A to Z Voice: C is for Clarity

A lot of clients come through the door chasing clarity, feeling like they are mumbling or loosing their thread when they are talking.

Earlier in this A-Z Voice series, I talked about Articulation. This work concentrated on the relationship between the soft palette and the tongue. This time I would like to concentrate on the Jaw.

The jaw is one of the most powerful muscles in the body. Think what we put our jaws through! How we might clench our jaws or grind our teeth. These things put unnessary strain and energy into a part of our body that we need to be loose and soft. Not sure? Try speaking throigh clenched teeth and you can hear our locked your voice is.

It may seem that your voice is fixed just because of a locked jaw but if you try and move you tongue up and down with a fixed jaw, it’s fairly immobile compared to when the jaw is soft and flexible.

Our tongue is one of our main articulators. If this is restricted in any way that our diction is not so hot. The root of the tongue is also anchored into a piece of cartilage called the Hyoid bone. Also suspended from the Hyoid bone is our vocal chords. We need our vocal chords to move up and down. So if we have a locked jaw and a fixed tongue we have restricted vocal chords, this all contributes to a flat, dull voice that sounds like it’s uninterested in the ideas it shares or the audience it speaks for.

The good news is that this is something that can be worked on. One simple way to combat Jaw tension is to have a really good yawn. Something that I am sure we can all do!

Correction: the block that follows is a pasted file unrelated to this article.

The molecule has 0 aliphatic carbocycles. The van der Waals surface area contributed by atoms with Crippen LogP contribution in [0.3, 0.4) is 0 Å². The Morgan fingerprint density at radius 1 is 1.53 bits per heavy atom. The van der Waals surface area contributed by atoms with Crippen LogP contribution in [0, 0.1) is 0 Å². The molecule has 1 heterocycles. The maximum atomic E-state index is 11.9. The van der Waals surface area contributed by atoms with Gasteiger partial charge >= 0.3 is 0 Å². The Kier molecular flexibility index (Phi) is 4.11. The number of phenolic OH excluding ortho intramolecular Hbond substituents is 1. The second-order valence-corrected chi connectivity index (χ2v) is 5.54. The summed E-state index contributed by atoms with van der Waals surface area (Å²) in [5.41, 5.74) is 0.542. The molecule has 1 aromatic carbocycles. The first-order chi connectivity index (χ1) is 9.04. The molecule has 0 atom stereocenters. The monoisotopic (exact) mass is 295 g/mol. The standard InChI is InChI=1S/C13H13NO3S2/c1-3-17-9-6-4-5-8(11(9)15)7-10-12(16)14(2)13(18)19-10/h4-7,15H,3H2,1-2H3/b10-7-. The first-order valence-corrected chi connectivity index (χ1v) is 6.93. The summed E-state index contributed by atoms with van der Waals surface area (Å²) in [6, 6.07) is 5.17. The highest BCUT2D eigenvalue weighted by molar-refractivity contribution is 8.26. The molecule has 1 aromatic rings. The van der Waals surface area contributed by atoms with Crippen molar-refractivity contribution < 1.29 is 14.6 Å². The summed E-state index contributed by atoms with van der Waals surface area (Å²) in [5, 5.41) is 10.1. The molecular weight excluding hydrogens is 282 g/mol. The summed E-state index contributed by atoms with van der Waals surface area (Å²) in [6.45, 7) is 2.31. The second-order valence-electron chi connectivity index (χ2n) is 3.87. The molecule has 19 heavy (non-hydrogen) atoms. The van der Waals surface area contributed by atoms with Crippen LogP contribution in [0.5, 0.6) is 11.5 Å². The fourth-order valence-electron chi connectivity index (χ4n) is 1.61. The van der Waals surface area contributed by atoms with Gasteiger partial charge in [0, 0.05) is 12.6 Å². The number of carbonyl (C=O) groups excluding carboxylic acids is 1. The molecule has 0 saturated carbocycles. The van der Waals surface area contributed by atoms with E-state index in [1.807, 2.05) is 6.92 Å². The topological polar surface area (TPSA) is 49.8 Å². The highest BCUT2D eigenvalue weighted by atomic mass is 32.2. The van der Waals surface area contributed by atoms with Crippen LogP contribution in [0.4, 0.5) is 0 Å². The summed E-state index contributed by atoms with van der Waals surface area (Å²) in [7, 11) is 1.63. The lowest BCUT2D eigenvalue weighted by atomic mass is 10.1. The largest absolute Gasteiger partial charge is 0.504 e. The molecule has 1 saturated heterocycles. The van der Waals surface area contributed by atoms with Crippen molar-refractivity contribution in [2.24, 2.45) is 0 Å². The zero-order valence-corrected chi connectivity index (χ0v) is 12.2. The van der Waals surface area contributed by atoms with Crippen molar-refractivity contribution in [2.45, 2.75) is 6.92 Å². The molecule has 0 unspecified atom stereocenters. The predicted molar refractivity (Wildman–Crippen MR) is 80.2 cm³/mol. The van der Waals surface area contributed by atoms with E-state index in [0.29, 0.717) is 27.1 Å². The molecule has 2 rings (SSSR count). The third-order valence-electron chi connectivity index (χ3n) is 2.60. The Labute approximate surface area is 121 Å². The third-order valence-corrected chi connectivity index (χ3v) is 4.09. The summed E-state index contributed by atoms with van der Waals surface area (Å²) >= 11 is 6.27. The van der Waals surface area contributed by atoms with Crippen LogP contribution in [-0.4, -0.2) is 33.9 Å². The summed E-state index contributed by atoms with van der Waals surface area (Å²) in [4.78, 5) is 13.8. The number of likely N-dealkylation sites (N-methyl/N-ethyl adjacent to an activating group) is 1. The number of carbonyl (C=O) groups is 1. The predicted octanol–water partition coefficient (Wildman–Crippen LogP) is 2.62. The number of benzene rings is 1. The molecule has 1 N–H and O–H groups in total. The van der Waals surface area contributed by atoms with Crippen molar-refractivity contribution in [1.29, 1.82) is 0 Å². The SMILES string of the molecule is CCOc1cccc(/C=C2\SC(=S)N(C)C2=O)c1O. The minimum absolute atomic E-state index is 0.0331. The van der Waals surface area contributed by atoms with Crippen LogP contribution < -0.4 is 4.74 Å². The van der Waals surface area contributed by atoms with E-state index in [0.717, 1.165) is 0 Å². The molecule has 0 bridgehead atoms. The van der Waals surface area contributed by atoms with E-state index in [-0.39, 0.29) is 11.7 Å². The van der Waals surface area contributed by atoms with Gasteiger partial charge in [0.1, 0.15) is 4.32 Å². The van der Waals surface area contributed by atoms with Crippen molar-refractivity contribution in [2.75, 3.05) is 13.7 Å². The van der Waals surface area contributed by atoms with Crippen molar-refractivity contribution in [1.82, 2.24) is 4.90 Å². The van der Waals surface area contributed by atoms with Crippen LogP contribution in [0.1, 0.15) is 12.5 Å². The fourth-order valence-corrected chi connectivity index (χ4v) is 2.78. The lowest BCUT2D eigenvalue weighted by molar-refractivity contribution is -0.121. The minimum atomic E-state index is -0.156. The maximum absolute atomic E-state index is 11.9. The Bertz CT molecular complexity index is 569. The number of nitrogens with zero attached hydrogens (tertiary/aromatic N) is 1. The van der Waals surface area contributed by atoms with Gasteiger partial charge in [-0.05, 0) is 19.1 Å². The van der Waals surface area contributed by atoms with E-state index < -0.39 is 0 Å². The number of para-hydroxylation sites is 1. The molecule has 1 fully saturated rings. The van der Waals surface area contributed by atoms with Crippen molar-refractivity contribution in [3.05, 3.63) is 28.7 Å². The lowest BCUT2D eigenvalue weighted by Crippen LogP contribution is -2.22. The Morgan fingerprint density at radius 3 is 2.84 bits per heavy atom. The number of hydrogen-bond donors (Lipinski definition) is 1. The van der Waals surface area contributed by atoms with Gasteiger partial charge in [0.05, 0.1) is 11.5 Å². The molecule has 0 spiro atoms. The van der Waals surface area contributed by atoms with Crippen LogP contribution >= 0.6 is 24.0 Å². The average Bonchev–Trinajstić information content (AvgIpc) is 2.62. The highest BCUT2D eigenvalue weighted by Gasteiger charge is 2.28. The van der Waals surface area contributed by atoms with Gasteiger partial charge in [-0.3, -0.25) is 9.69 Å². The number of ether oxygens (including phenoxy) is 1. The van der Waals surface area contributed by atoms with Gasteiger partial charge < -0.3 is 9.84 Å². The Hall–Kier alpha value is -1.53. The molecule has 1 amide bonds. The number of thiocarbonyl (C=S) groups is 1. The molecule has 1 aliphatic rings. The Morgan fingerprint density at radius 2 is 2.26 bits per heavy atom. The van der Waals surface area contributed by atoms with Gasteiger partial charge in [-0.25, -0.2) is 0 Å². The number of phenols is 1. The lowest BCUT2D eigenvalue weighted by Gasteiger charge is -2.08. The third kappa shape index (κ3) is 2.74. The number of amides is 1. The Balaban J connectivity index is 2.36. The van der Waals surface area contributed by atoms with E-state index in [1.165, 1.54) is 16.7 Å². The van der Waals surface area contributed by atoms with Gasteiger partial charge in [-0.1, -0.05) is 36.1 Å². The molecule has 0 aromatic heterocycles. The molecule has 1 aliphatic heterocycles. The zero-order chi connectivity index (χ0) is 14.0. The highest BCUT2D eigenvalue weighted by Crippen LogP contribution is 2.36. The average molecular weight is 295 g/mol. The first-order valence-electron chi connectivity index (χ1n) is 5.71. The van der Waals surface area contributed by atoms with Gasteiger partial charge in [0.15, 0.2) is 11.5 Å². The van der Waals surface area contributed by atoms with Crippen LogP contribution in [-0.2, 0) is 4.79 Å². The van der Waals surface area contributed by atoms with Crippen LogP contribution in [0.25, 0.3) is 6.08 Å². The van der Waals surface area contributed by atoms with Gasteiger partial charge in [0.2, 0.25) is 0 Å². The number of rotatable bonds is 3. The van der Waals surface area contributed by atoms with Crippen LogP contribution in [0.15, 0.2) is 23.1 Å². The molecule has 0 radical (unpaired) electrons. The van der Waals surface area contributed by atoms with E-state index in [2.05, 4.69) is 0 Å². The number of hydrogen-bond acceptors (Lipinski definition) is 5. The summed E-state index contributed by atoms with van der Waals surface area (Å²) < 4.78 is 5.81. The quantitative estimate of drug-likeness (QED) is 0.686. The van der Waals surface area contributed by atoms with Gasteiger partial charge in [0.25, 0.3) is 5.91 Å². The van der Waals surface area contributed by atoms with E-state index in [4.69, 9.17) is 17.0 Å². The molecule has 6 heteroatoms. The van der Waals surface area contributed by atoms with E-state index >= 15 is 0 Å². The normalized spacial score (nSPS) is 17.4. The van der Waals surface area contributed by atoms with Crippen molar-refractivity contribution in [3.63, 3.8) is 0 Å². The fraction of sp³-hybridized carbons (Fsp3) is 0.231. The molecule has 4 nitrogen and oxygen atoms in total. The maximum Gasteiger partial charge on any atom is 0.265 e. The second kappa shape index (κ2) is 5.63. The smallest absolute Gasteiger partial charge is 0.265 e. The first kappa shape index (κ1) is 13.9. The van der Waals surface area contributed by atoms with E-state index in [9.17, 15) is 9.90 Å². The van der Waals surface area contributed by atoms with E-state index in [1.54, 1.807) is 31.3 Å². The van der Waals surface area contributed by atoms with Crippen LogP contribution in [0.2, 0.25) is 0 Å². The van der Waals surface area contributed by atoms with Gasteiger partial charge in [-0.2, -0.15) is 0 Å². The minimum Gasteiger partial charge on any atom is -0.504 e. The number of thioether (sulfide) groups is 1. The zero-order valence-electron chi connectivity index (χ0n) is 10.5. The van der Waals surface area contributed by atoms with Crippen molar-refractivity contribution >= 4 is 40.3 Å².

A to Z Voice: B is for Breath

Breath is the driving force four body. We take 17,000-30,000 breaths in a day. That’s 7,363,289 breaths per year. However, how often does our breath end up taking for granted?

flowerduet-babysbreath-closeup
Babies take 30 or more breaths per minute.

Your breath is a magical force. It gets your heart going, provides a platform for speech, it can work you up or it can calm you down.

I would like to invite you to take some time to get to know your breath.

Sit down comfortably somewhere where you feel warm and safe and close your eyes. Now breath in through your nose and as you breath in take the time to follow the journey of that breath, where you feel it is traveling to in the body. Keeping you jaw soft, let the breath out again. Repeat this for a few cycles.

On the next in breath imagine that the breath is travelling all the way through your body as you breath in. It comes in through the nose and travels all the way down to your feet. It travels through the head and the face. The arms and the shoulders. The chest, the spine, the stomach. In and across the hips and down through the thighs, the knees, the lower legs until it reaches the feet. Repeat this a few times.

Now on the next out breath imagine that the breath is travelling up from the feet and out of the body. Take your time to enjoy the feeling of air passing all the way through each and every part of the body. Repeat this a few times.

Now take the  time to observe what happens between the in breath and the out breath. Does it stop and start or does it flow continuously. Try not to force yourself to do anything, just allow your breath cycle to come to your natural rhythm.

Now bring the awareness back to the way your body feels, any sound you can here in and out of the room. and write down three words that describe how you feel.

Try this exercise for 5 days and let me know what your words were? Did they change. How did you feel?